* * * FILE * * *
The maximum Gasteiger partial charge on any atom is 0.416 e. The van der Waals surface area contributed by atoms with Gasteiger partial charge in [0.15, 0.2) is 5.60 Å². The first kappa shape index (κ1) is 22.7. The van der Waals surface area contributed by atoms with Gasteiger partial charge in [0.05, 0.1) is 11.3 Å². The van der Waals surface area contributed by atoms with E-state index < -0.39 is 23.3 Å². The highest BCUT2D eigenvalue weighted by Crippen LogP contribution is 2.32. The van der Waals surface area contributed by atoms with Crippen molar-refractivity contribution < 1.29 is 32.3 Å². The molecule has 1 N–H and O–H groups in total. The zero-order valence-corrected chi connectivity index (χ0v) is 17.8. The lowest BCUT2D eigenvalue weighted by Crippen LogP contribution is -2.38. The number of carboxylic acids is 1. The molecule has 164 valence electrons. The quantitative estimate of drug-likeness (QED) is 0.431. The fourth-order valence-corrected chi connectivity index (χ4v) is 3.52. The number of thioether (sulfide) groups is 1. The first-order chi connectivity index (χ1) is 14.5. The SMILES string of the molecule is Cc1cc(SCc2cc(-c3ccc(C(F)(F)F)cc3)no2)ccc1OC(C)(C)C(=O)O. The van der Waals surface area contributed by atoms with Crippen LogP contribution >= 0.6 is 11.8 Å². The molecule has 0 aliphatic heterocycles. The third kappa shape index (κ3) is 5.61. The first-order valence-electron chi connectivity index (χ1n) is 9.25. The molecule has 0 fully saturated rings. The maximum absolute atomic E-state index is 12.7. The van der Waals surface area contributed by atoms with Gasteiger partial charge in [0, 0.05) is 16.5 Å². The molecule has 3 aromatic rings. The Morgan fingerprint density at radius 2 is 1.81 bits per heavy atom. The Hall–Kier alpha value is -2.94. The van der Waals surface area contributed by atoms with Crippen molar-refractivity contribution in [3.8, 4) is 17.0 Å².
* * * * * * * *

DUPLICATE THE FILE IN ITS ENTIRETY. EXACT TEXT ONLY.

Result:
The maximum Gasteiger partial charge on any atom is 0.416 e. The van der Waals surface area contributed by atoms with Gasteiger partial charge in [0.15, 0.2) is 5.60 Å². The first kappa shape index (κ1) is 22.7. The van der Waals surface area contributed by atoms with Gasteiger partial charge in [0.05, 0.1) is 11.3 Å². The van der Waals surface area contributed by atoms with E-state index < -0.39 is 23.3 Å². The highest BCUT2D eigenvalue weighted by Crippen LogP contribution is 2.32. The van der Waals surface area contributed by atoms with Crippen molar-refractivity contribution < 1.29 is 32.3 Å². The molecule has 1 N–H and O–H groups in total. The zero-order valence-corrected chi connectivity index (χ0v) is 17.8. The lowest BCUT2D eigenvalue weighted by Crippen LogP contribution is -2.38. The number of carboxylic acids is 1. The molecule has 164 valence electrons. The quantitative estimate of drug-likeness (QED) is 0.431. The fourth-order valence-corrected chi connectivity index (χ4v) is 3.52. The number of thioether (sulfide) groups is 1. The first-order chi connectivity index (χ1) is 14.5. The SMILES string of the molecule is Cc1cc(SCc2cc(-c3ccc(C(F)(F)F)cc3)no2)ccc1OC(C)(C)C(=O)O. The van der Waals surface area contributed by atoms with Crippen LogP contribution >= 0.6 is 11.8 Å². The molecule has 0 aliphatic heterocycles. The third kappa shape index (κ3) is 5.61. The first-order valence-electron chi connectivity index (χ1n) is 9.25. The molecule has 0 fully saturated rings. The maximum absolute atomic E-state index is 12.7. The van der Waals surface area contributed by atoms with Gasteiger partial charge in [0, 0.05) is 16.5 Å². The molecule has 3 aromatic rings. The Morgan fingerprint density at radius 2 is 1.81 bits per heavy atom. The Hall–Kier alpha value is -2.94. The van der Waals surface area contributed by atoms with Crippen molar-refractivity contribution in [3.8, 4) is 17.0 Å².